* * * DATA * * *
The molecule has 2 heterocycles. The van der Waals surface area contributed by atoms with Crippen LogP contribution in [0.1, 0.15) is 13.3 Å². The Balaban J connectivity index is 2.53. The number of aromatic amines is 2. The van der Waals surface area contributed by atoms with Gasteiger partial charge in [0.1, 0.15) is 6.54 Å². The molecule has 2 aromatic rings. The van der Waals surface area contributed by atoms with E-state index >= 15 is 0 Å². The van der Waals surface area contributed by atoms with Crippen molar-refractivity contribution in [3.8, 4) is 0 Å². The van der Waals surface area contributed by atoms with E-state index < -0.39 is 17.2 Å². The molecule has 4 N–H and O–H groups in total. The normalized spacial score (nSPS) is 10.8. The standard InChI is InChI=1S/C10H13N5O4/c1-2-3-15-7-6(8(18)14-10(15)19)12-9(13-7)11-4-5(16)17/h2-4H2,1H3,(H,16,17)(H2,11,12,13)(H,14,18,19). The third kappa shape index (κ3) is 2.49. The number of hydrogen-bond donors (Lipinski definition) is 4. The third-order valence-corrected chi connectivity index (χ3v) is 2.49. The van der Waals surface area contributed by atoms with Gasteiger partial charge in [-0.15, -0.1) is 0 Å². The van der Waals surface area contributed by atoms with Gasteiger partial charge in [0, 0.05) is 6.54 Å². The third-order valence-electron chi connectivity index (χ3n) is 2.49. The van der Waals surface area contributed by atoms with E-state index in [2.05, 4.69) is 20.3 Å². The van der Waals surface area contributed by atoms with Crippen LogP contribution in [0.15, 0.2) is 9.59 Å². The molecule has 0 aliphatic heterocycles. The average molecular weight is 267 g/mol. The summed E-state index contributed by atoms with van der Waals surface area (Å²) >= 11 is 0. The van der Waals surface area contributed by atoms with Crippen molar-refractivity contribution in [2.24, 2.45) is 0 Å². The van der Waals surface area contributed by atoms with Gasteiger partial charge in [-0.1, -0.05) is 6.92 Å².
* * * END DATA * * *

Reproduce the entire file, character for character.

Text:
The molecule has 2 heterocycles. The van der Waals surface area contributed by atoms with Crippen LogP contribution in [0.1, 0.15) is 13.3 Å². The Balaban J connectivity index is 2.53. The number of aromatic amines is 2. The van der Waals surface area contributed by atoms with Gasteiger partial charge in [0.1, 0.15) is 6.54 Å². The molecule has 2 aromatic rings. The van der Waals surface area contributed by atoms with E-state index >= 15 is 0 Å². The van der Waals surface area contributed by atoms with Crippen molar-refractivity contribution in [3.8, 4) is 0 Å². The van der Waals surface area contributed by atoms with E-state index < -0.39 is 17.2 Å². The molecule has 4 N–H and O–H groups in total. The normalized spacial score (nSPS) is 10.8. The standard InChI is InChI=1S/C10H13N5O4/c1-2-3-15-7-6(8(18)14-10(15)19)12-9(13-7)11-4-5(16)17/h2-4H2,1H3,(H,16,17)(H2,11,12,13)(H,14,18,19). The third kappa shape index (κ3) is 2.49. The number of hydrogen-bond donors (Lipinski definition) is 4. The third-order valence-corrected chi connectivity index (χ3v) is 2.49. The van der Waals surface area contributed by atoms with Gasteiger partial charge in [-0.15, -0.1) is 0 Å². The van der Waals surface area contributed by atoms with Gasteiger partial charge in [0, 0.05) is 6.54 Å². The third-order valence-electron chi connectivity index (χ3n) is 2.49. The van der Waals surface area contributed by atoms with E-state index in [2.05, 4.69) is 20.3 Å². The van der Waals surface area contributed by atoms with Crippen LogP contribution in [0.15, 0.2) is 9.59 Å². The molecule has 0 aliphatic heterocycles. The average molecular weight is 267 g/mol. The summed E-state index contributed by atoms with van der Waals surface area (Å²) >= 11 is 0. The van der Waals surface area contributed by atoms with Crippen molar-refractivity contribution in [2.24, 2.45) is 0 Å². The van der Waals surface area contributed by atoms with Gasteiger partial charge in [-0.1, -0.05) is 6.92 Å².